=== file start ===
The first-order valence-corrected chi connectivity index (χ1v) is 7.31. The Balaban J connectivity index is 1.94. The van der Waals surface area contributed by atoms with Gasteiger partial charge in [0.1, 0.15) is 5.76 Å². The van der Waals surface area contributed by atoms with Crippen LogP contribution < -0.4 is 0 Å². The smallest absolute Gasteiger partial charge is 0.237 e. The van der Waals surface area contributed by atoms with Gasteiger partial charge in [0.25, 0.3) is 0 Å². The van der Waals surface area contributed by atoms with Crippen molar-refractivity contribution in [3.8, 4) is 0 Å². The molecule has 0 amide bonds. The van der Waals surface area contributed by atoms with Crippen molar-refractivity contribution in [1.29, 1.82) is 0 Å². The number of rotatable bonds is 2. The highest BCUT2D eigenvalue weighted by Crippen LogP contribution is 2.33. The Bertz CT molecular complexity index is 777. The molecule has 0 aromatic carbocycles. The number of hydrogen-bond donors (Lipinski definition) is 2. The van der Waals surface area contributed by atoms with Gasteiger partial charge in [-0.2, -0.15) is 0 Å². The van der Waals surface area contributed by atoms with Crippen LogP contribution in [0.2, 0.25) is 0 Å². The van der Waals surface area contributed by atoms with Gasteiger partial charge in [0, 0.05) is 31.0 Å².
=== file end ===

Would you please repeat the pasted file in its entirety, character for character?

The first-order valence-corrected chi connectivity index (χ1v) is 7.31. The Balaban J connectivity index is 1.94. The van der Waals surface area contributed by atoms with Gasteiger partial charge in [0.1, 0.15) is 5.76 Å². The van der Waals surface area contributed by atoms with Crippen LogP contribution < -0.4 is 0 Å². The smallest absolute Gasteiger partial charge is 0.237 e. The van der Waals surface area contributed by atoms with Gasteiger partial charge in [0.25, 0.3) is 0 Å². The van der Waals surface area contributed by atoms with Crippen molar-refractivity contribution in [3.8, 4) is 0 Å². The molecule has 0 amide bonds. The van der Waals surface area contributed by atoms with Crippen molar-refractivity contribution in [1.29, 1.82) is 0 Å². The number of rotatable bonds is 2. The highest BCUT2D eigenvalue weighted by Crippen LogP contribution is 2.33. The Bertz CT molecular complexity index is 777. The molecule has 0 aromatic carbocycles. The number of hydrogen-bond donors (Lipinski definition) is 2. The van der Waals surface area contributed by atoms with Gasteiger partial charge in [-0.2, -0.15) is 0 Å². The van der Waals surface area contributed by atoms with Crippen LogP contribution in [0.2, 0.25) is 0 Å². The van der Waals surface area contributed by atoms with Gasteiger partial charge in [0, 0.05) is 31.0 Å².